Zu den mit ሰ (sägäd) gebildeten Namen äthiopischer Kaiser sowie anderer hoher Würdenträger des Reiches

Article German OPEN
Kleiner, Michael (2012)
  • Publisher: Universität Hamburg, Hiob Ludolf Centre for Ethiopian Studies
  • Journal: Aethiopica (issn: 2194-4024, eissn: 1430-1938)
  • Related identifiers: doi: 10.15460/aethiopica.7.1.280
  • Subject: Ethiopian Studies | Regal names; History; Monarchy; Sägäd; Linguistics; | ddc:390 | ddc:400 | ddc:490 | ddc:900 | ddc:960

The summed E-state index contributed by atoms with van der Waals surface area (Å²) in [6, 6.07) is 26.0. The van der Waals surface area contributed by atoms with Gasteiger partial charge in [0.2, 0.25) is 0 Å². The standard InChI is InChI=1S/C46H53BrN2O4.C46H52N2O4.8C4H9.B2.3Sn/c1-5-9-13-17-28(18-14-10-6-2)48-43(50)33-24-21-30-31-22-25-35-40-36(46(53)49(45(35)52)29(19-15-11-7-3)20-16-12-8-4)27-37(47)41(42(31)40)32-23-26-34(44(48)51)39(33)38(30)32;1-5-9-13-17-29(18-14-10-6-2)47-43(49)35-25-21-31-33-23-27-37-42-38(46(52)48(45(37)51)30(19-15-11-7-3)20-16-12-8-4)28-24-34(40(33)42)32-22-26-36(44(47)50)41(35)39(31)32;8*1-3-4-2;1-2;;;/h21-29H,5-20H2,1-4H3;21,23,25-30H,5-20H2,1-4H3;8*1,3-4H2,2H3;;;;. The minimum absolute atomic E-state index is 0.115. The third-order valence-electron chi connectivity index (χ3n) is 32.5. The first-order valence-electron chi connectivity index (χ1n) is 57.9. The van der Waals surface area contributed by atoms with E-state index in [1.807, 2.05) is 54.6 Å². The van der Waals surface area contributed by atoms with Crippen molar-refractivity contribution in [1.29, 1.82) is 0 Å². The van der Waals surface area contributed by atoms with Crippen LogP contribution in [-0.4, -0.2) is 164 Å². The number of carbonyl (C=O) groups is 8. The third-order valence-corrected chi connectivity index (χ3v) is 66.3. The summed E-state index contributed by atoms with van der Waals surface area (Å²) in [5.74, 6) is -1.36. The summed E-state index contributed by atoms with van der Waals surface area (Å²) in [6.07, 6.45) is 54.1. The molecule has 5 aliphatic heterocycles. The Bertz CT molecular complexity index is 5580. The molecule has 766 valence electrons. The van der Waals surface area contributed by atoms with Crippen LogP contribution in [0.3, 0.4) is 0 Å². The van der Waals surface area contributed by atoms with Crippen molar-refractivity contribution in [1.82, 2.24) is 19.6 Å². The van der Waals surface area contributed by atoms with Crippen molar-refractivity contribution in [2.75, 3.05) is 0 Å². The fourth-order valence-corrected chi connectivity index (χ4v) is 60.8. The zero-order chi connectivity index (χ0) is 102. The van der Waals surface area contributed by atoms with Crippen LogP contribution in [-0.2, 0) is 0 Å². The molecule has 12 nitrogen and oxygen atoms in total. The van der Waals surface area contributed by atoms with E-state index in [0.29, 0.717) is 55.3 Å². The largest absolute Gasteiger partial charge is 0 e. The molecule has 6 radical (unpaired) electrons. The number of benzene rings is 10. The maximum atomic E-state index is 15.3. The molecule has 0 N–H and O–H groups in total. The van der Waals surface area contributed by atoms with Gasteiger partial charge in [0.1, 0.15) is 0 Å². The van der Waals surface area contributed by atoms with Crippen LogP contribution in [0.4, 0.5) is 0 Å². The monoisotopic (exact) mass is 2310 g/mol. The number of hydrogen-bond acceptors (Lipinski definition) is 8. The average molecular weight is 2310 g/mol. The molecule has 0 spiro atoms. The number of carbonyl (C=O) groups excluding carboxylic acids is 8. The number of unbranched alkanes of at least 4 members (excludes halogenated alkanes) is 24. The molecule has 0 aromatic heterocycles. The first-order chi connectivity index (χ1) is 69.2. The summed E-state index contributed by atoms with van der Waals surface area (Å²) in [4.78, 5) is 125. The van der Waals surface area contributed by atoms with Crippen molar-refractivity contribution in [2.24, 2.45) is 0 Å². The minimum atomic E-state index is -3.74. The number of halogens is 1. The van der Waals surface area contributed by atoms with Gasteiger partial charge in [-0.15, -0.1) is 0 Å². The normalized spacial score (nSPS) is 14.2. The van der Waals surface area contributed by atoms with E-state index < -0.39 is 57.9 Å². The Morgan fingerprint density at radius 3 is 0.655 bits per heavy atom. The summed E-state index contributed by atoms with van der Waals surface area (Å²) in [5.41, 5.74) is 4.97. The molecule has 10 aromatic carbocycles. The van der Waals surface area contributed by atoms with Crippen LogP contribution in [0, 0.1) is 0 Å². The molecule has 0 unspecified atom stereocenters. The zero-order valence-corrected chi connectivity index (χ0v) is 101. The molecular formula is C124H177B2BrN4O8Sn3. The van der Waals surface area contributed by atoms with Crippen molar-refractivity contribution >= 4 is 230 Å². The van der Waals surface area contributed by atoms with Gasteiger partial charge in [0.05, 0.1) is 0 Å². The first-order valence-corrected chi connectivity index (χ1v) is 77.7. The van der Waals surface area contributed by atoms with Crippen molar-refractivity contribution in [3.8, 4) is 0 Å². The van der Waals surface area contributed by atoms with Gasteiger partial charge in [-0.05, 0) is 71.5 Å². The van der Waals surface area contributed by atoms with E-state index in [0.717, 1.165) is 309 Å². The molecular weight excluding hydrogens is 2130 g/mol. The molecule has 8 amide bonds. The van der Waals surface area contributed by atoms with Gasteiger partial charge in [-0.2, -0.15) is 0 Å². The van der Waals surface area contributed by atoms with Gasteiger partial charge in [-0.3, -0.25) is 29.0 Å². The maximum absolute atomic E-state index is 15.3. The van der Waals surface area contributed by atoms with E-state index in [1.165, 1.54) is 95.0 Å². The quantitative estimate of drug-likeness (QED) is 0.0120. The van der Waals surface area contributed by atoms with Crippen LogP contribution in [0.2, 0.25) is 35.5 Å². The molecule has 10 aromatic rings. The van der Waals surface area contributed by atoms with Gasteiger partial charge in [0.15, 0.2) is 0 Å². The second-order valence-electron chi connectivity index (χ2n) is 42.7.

From Lǝbnä Dǝngǝl (1508–40) to Ǝgwalä Ṣǝyon / Gwalu (1801–18), most Solomonic monarchs in addition to their baptismal name also bore a regnal name (sǝmä mängǝśt) of the structure “noun + sägäd”. In Ethiopian Studies, sägäd of these names has traditionally been interpreted as an apocopated form of sägädä, ‘to prostrate oneself, to show submission’. In his 1988 edition of Die Geschichte des Lebna-Dengel, Claudius und Minās, however, Manfred Kropp challenged this view. Starting out by arguing that with names such as Bǝrhan Sägäd and Mäsiḥ Sägäd a traditionally understood sägäd would lead to inacceptable results, Kropp through a number of steps came to the conclusion that sägäd should best be seen as an adjective and be translated as ‘venerable’, an interpretation already once forwarded by Ludolf. The present article examines Kropp’s argument in detail, and concludes that it should be rejected. Conversely, it undertakes to demonstrate in a variety of ways, including the presentation of fresh evidence from Gǝʿǝz literature, that the traditional understanding of sägäd should – and can – be retained. In the process it also shows how this traditional understanding can be reconciled with names such as Bǝrhan Sägäd and, especially, Mäsiḥ Sägäd. In addition, the article proposes a new interpretation of the female regnal names formed with mogäsa in the position of male sägäd.